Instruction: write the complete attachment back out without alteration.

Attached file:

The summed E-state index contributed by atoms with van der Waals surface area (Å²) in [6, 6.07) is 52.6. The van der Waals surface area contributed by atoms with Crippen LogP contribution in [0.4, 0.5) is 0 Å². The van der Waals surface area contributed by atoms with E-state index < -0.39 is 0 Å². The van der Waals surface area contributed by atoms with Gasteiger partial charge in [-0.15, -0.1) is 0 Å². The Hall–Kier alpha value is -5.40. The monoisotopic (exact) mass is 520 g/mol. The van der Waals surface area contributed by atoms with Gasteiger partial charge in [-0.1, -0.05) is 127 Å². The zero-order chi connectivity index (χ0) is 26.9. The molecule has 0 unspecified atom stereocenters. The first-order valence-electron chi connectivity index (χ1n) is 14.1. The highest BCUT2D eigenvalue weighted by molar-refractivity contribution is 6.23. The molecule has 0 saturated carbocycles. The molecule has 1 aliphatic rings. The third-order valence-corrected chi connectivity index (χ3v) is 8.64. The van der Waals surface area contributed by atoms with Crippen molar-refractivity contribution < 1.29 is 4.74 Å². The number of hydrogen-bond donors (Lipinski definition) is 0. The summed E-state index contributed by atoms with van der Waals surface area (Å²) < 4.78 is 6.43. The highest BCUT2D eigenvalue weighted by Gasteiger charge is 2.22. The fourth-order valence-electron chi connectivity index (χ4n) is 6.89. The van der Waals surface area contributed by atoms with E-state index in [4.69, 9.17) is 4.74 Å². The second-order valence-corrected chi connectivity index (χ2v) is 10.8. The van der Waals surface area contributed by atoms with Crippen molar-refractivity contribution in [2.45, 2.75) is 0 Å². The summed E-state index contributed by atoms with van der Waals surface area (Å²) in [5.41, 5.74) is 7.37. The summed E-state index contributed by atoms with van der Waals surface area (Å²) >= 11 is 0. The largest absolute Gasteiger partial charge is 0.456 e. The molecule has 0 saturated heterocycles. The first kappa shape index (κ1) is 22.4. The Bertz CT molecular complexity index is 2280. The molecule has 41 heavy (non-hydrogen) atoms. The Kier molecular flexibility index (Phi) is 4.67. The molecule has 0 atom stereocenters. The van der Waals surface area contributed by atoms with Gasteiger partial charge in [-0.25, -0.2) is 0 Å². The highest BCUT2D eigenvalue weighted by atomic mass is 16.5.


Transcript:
The summed E-state index contributed by atoms with van der Waals surface area (Å²) in [6, 6.07) is 52.6. The van der Waals surface area contributed by atoms with Crippen LogP contribution in [0.4, 0.5) is 0 Å². The van der Waals surface area contributed by atoms with E-state index < -0.39 is 0 Å². The van der Waals surface area contributed by atoms with Gasteiger partial charge in [-0.15, -0.1) is 0 Å². The Hall–Kier alpha value is -5.40. The monoisotopic (exact) mass is 520 g/mol. The van der Waals surface area contributed by atoms with Gasteiger partial charge in [-0.1, -0.05) is 127 Å². The zero-order chi connectivity index (χ0) is 26.9. The molecule has 0 unspecified atom stereocenters. The first-order valence-electron chi connectivity index (χ1n) is 14.1. The highest BCUT2D eigenvalue weighted by molar-refractivity contribution is 6.23. The molecule has 0 saturated carbocycles. The molecule has 1 aliphatic rings. The third-order valence-corrected chi connectivity index (χ3v) is 8.64. The van der Waals surface area contributed by atoms with Crippen molar-refractivity contribution < 1.29 is 4.74 Å². The number of hydrogen-bond donors (Lipinski definition) is 0. The summed E-state index contributed by atoms with van der Waals surface area (Å²) < 4.78 is 6.43. The highest BCUT2D eigenvalue weighted by Gasteiger charge is 2.22. The fourth-order valence-electron chi connectivity index (χ4n) is 6.89. The van der Waals surface area contributed by atoms with E-state index in [4.69, 9.17) is 4.74 Å². The second-order valence-corrected chi connectivity index (χ2v) is 10.8. The van der Waals surface area contributed by atoms with Crippen molar-refractivity contribution in [2.45, 2.75) is 0 Å². The summed E-state index contributed by atoms with van der Waals surface area (Å²) in [5.41, 5.74) is 7.37. The summed E-state index contributed by atoms with van der Waals surface area (Å²) >= 11 is 0. The largest absolute Gasteiger partial charge is 0.456 e. The molecule has 0 saturated heterocycles. The first kappa shape index (κ1) is 22.4. The Bertz CT molecular complexity index is 2280. The molecule has 41 heavy (non-hydrogen) atoms. The Kier molecular flexibility index (Phi) is 4.67. The molecule has 0 atom stereocenters. The van der Waals surface area contributed by atoms with Gasteiger partial charge in [-0.25, -0.2) is 0 Å². The highest BCUT2D eigenvalue weighted by atomic mass is 16.5.